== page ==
Stem cell applications
Obtaining accurate predictions of intrinsic clearance in drug development
A common goal in the pharmaceutical industry is to develop new drugs that are metabolized slowly in order to extend the half-life of a drug. Doing so would minimize the number of doses required, and this would have a profound effect on the quality of life for patients suffering from chronic illnesses (la Hultman et al. 2016). However, these types of drugs, known as low-clearance compounds, are failing in the clinic due to difficulties in accurately determining how quickly they are cleared from the body. Often, the clearance of a low-clearance compound is overestimated, resulting in significant underestimation of the clinical half-life, which may not be compatible with the intended use of the drug. Therefore, the ability to accurately measure the clearance of a drug is essential for drug development and safe, accurate dosing.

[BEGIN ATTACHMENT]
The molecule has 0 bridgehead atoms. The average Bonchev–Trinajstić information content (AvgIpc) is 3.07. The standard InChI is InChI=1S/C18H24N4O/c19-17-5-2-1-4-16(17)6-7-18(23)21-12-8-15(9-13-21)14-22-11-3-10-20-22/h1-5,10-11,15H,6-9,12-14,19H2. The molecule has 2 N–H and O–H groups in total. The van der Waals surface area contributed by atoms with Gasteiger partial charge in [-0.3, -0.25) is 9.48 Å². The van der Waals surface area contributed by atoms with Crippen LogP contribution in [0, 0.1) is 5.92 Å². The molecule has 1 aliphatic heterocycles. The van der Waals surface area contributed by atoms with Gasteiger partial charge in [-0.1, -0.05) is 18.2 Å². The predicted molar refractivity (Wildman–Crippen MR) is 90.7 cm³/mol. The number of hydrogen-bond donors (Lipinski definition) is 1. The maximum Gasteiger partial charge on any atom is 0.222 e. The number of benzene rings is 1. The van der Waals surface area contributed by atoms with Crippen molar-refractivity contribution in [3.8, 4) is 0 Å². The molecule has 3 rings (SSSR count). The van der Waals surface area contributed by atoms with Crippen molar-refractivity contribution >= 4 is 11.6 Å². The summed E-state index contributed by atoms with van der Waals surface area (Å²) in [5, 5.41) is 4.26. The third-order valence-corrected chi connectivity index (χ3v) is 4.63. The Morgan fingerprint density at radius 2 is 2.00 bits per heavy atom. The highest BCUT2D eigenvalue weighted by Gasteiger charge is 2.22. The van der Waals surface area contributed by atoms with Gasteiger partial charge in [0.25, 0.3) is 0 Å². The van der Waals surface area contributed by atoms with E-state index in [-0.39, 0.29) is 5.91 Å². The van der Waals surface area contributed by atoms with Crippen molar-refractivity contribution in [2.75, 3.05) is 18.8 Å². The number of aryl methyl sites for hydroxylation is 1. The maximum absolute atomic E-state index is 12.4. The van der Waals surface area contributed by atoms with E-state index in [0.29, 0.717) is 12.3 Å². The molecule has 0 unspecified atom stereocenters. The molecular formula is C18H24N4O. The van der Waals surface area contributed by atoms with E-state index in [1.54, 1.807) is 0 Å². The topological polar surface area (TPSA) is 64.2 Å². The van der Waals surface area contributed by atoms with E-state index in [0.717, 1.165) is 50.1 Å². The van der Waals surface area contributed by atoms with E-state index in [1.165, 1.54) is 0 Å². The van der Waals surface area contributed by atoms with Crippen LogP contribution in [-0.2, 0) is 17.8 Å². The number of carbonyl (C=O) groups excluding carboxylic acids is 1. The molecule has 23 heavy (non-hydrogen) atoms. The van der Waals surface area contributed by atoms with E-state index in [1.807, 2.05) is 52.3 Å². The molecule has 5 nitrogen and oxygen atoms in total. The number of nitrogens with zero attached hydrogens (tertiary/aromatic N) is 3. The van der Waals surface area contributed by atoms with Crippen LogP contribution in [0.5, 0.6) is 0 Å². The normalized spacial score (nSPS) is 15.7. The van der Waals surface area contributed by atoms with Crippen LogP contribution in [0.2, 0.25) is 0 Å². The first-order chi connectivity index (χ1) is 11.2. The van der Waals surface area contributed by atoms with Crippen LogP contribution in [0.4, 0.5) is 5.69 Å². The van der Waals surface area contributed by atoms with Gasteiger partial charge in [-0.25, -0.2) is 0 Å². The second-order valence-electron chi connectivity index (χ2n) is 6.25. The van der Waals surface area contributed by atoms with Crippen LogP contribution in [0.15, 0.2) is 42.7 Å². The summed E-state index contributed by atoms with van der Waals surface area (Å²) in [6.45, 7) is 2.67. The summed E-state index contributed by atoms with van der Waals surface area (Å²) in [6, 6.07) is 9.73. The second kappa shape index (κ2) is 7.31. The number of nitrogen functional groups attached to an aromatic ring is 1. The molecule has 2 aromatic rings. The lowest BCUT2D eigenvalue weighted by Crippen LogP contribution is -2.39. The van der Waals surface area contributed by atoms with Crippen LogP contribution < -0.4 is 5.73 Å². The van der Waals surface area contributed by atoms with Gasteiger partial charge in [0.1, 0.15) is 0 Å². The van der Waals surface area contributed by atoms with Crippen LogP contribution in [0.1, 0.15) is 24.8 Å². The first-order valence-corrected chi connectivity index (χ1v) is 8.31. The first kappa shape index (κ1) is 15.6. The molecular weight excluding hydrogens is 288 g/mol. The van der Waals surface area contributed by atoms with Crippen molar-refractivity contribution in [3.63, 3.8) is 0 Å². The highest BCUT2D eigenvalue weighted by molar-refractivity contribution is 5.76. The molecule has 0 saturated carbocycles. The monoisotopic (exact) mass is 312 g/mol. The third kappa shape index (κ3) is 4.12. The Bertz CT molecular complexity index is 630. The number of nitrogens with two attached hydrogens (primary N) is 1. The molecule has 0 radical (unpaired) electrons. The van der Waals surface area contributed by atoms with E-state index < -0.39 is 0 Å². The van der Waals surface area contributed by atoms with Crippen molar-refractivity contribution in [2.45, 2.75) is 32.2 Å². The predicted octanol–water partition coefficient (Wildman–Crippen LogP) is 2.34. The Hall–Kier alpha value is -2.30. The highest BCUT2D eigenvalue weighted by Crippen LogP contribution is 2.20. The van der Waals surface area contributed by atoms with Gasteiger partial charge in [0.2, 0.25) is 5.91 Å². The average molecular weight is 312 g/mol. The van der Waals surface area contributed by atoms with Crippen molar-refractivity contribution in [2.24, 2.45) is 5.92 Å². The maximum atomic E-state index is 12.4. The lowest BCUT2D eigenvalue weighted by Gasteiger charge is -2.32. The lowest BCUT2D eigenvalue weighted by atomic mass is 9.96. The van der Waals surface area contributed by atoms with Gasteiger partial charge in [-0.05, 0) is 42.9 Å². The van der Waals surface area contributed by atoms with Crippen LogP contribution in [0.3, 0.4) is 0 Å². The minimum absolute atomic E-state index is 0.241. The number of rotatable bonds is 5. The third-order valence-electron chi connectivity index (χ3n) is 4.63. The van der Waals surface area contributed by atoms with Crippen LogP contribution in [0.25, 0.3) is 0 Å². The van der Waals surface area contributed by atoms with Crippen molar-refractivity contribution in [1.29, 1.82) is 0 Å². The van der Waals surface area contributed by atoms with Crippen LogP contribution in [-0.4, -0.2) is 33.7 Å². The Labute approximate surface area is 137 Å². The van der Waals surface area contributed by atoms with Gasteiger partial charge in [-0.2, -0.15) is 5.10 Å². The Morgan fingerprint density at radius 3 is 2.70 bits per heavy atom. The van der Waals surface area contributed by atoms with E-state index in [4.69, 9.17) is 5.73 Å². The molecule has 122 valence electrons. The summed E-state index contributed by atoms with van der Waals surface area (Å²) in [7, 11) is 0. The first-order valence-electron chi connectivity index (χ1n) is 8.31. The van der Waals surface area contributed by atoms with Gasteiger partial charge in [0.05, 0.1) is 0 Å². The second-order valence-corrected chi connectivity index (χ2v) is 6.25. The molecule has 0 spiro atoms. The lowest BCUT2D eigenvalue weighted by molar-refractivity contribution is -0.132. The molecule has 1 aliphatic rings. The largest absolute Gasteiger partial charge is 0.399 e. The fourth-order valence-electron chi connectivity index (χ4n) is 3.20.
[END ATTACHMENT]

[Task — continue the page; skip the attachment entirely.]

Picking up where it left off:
Pharmacokinetics is the study of how a drug moves through the body and is important for understanding how quickly a drug is cleared from the body. It consists of four processes: absorption, distribution, metabolism, and excretion. Drug metabolism occurs primarily in the liver and is the main mechanism by which drugs are eliminated from the body. The loss of a drug as it passes through the liver is known as hepatic clearance—the key factor in determining how long a drug stays in the body, and consequently, the duration of its effects (Zhang et al. 2012).